In an address to delegates at a global climate meeting in Bonn, Germany, Syria’s deputy minister of local administration and environment, M. Wadah Katmawi, said his country would join the Paris deal “as soon as possible.”
The Paris agreement aims to combat global warming by gradually reducing emissions of greenhouse gases such as carbon dioxide and methane, which come from the burning of fossil fuels such as oil, coal and natural gas. President Trump announced in June that the U.S. would withdraw from the deal.
“Syria’s announcement that it will join the Paris agreement leaves President Trump in not-so-splendid isolation as a result of his irresponsible and ignorant decision to withdraw the United States from the most comprehensive effort ever to confront the mounting climate crisis," said Alden Meyer, of the Union of Concerned Scientists.
The U.S. is the second-largest carbon dioxide-emitting nation on the planet after China, according to the European Commission. After hearing about Syria's decision, Sen. Dick Durban, D-Ill., called it "embarrassing" for the U.S., while Sen. Tim Kaine, D-Va., said that "by 'America first,' they meant America last."
If emissions are reduced as spelled out in the agreement, scientists and policymakers say it will prevent a major increase in global temperatures that would raise sea levels, spark major droughts, and lead to more dangerous storms.
When the pact took effect in 2016, environmental groups and political leaders heralded it as a critical step in trying to reverse man-made ravages on the global environment. Syria had been the last nation, other than the U.S., not to be a part of the agreement.
Calling it "Draconian" and "onerous," Trump in June said "the Paris Climate Accord is simply the latest example of Washington entering into an agreement that disadvantages the United States to the exclusive benefit of other countries, leaving American workers — who I love — and taxpayers to absorb the cost in terms of lost jobs, lower wages, shuttered factories, and vastly diminished economic production."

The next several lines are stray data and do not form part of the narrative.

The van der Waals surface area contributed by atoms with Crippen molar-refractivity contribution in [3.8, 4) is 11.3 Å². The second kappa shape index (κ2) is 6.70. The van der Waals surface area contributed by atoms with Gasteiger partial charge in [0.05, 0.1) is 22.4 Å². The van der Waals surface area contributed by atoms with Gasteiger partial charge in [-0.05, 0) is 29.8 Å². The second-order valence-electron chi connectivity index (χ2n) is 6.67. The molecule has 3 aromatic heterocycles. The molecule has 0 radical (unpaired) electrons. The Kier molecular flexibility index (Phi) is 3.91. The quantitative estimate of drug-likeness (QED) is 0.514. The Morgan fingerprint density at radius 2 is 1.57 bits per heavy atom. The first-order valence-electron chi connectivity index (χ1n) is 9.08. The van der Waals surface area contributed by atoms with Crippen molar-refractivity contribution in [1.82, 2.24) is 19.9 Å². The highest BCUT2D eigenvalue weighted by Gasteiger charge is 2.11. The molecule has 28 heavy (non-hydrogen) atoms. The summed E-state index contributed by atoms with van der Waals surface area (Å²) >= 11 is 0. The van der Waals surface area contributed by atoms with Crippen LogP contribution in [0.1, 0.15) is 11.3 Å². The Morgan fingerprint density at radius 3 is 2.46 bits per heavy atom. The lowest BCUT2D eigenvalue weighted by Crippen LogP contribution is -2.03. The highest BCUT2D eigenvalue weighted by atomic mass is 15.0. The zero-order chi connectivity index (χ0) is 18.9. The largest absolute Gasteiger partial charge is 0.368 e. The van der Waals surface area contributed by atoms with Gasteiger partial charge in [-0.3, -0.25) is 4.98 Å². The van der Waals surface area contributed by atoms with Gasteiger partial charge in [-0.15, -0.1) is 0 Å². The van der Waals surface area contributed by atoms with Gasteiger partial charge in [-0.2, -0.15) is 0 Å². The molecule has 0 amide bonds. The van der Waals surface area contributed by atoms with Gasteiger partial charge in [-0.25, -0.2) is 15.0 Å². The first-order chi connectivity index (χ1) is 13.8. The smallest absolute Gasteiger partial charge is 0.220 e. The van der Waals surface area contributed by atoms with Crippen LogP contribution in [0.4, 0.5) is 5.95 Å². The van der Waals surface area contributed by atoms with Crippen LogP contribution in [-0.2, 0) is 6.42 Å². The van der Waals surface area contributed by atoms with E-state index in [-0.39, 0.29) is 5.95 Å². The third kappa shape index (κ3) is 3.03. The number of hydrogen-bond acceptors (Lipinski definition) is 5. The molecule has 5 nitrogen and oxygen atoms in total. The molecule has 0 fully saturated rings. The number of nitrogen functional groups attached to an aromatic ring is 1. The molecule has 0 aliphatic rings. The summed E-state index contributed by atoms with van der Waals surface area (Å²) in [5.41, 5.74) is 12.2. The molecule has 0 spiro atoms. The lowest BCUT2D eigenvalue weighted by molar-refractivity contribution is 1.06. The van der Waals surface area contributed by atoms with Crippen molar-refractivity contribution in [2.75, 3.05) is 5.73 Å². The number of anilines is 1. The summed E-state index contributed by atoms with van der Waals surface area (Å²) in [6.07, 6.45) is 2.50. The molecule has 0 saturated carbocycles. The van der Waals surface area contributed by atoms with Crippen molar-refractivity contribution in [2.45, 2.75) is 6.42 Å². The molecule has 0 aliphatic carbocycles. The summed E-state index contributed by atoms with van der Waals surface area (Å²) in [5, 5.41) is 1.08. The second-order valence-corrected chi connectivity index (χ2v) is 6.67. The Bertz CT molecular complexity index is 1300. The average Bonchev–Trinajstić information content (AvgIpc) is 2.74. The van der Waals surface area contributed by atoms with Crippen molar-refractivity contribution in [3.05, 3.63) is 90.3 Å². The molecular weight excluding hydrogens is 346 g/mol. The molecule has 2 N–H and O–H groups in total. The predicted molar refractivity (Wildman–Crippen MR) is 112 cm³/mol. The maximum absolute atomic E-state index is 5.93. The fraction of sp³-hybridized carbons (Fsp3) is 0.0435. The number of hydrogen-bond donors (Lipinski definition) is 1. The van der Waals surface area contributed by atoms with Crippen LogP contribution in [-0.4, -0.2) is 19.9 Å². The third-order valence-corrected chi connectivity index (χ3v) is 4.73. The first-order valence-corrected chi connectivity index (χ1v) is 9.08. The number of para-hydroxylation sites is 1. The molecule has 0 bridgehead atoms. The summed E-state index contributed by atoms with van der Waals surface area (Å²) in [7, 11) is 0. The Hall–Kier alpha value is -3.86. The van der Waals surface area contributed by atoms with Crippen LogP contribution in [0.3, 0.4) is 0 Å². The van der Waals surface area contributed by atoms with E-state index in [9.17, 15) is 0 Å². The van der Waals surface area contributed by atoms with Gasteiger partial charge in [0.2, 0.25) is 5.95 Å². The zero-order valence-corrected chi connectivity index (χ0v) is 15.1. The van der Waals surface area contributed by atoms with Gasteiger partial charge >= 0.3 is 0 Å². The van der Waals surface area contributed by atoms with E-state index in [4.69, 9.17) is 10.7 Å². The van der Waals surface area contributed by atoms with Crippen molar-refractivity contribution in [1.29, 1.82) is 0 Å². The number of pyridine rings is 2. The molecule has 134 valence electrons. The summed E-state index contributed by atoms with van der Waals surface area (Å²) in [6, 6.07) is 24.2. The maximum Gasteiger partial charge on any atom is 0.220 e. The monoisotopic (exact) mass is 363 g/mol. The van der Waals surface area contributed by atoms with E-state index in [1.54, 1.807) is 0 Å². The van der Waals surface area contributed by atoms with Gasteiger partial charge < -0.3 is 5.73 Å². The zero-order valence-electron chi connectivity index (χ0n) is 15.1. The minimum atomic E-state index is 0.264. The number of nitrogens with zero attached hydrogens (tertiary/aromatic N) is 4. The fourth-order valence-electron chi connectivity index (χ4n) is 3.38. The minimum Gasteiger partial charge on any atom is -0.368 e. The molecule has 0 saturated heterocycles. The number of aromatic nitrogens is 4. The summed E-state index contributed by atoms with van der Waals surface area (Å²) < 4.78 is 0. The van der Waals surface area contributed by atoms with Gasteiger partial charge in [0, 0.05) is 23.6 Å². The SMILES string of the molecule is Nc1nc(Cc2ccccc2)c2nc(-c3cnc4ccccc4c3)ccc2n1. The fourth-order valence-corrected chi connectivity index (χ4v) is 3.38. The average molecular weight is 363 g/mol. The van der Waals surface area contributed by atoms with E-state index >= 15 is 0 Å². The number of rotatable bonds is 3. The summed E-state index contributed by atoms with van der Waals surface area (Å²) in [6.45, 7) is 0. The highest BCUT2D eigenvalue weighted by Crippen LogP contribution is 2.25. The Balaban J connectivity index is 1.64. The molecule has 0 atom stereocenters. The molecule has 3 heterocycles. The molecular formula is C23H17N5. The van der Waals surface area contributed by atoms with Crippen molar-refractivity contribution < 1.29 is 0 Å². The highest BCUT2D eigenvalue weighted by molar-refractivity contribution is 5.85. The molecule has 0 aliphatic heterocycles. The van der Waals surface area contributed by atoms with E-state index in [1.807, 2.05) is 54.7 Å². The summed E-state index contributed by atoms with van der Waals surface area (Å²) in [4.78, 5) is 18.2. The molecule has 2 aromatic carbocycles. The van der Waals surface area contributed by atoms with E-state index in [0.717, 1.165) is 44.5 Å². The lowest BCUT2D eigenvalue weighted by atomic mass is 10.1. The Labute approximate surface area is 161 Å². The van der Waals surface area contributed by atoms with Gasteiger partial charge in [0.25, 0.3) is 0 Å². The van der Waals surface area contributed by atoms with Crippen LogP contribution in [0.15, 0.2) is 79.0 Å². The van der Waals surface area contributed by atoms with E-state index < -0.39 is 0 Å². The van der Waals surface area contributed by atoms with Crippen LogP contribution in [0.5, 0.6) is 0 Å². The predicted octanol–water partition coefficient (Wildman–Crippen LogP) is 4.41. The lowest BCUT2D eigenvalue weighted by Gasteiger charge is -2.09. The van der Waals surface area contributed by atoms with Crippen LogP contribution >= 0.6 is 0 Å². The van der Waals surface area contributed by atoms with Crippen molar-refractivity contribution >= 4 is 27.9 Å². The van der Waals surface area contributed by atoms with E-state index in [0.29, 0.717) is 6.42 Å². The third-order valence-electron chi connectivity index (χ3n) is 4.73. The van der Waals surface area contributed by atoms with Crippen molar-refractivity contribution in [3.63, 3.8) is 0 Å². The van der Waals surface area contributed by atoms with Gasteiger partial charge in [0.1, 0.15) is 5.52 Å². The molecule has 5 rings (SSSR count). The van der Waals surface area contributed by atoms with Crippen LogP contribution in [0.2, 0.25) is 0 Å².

If the Trump administration follows through with its threat, the U.S. withdrawal would take effect in November 2020, on the day after the presidential election.
The only other previous holdout, Nicaragua, announced in September that it would join the pact.
"As if it wasn't already crystal clear, every single other country in the world is moving forward together to tackle the climate crisis, while Donald Trump has isolated the United States on the world stage in an embarrassing and dangerous position," Sierra Club executive director Michael Brune told EcoWatch, in response to Syria's move.
Climate meeting in Germany
The news about Syria came during the second day of the United Nations' Climate Change Conference in Bonn, Germany. Some 25,000 scientists, envoys, lobbyists and environmental activists have descended on the city for two weeks to figure out how to turn the goals of the Paris accord into reality.
The U.S. did not set up a pavilion at this year's meeting — the only developed country not to do so, according to Deutsche Welle, a German news agency.
However, governors, mayors and business leaders from the U.S. will set one up there later this week. “While the White House declares war on climate science and retreats from the Paris Agreement, California is doing the opposite and taking action," said California Gov. Edmund G. Brown, Jr., who will be going to the meeting.
"We are joining with our partners from every part of the world to do what needs to be done to prevent irreversible climate change,” he said.
2017 another hot year
At the meeting Monday, the United Nations' weather and climate agency, the World Meteorological Organization, announced 2017 will definitely be among the three hottest years on record. The hottest on record was 2016, followed by 2015.
"This is part of a long-term warming trend,” said WMO Secretary-General Petteri Taalas. “We have witnessed extraordinary weather, including temperatures topping (122 degrees Farenheit) in Asia, record-breaking hurricanes in rapid succession in the Caribbean and Atlantic reaching as far as Ireland, devastating monsoon flooding affecting many millions of people and a relentless drought in East Africa.
“Many of these events bear the tell-tale sign of climate change caused by increased greenhouse gas concentrations from human activities,” he said.
The WMO also said 2017 will be the hottest non-El Niño year ever recorded. El Niño is a powerful natural climate pattern marked by unusually warm water in the tropical Pacific Ocean, which can contribute to higher global temperatures.